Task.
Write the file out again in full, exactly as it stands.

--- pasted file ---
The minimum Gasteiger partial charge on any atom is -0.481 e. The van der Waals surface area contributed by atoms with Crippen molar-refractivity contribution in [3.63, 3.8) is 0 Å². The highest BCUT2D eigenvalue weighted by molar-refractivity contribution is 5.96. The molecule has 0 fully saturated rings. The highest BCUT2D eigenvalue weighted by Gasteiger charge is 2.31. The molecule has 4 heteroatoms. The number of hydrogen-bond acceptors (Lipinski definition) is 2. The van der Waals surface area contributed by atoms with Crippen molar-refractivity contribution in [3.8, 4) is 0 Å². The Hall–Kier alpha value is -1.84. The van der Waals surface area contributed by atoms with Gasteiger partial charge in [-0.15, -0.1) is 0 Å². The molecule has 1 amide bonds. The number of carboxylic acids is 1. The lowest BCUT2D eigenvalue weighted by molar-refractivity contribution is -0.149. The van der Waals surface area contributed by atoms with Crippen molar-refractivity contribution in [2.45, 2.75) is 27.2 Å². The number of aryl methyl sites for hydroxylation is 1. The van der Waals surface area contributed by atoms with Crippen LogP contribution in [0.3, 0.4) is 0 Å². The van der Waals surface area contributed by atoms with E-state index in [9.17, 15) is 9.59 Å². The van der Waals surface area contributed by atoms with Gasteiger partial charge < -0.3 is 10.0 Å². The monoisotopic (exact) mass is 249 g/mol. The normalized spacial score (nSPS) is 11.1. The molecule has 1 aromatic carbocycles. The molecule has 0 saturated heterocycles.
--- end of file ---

The minimum Gasteiger partial charge on any atom is -0.481 e. The van der Waals surface area contributed by atoms with Crippen molar-refractivity contribution in [3.63, 3.8) is 0 Å². The highest BCUT2D eigenvalue weighted by molar-refractivity contribution is 5.96. The molecule has 0 fully saturated rings. The highest BCUT2D eigenvalue weighted by Gasteiger charge is 2.31. The molecule has 4 heteroatoms. The number of hydrogen-bond acceptors (Lipinski definition) is 2. The van der Waals surface area contributed by atoms with Crippen molar-refractivity contribution in [3.8, 4) is 0 Å². The Hall–Kier alpha value is -1.84. The van der Waals surface area contributed by atoms with Gasteiger partial charge in [-0.15, -0.1) is 0 Å². The molecule has 1 amide bonds. The number of carboxylic acids is 1. The lowest BCUT2D eigenvalue weighted by molar-refractivity contribution is -0.149. The van der Waals surface area contributed by atoms with Crippen molar-refractivity contribution in [2.45, 2.75) is 27.2 Å². The number of aryl methyl sites for hydroxylation is 1. The van der Waals surface area contributed by atoms with Crippen LogP contribution in [0.3, 0.4) is 0 Å². The van der Waals surface area contributed by atoms with E-state index in [9.17, 15) is 9.59 Å². The van der Waals surface area contributed by atoms with Gasteiger partial charge < -0.3 is 10.0 Å². The monoisotopic (exact) mass is 249 g/mol. The normalized spacial score (nSPS) is 11.1. The molecule has 1 aromatic carbocycles. The molecule has 0 saturated heterocycles.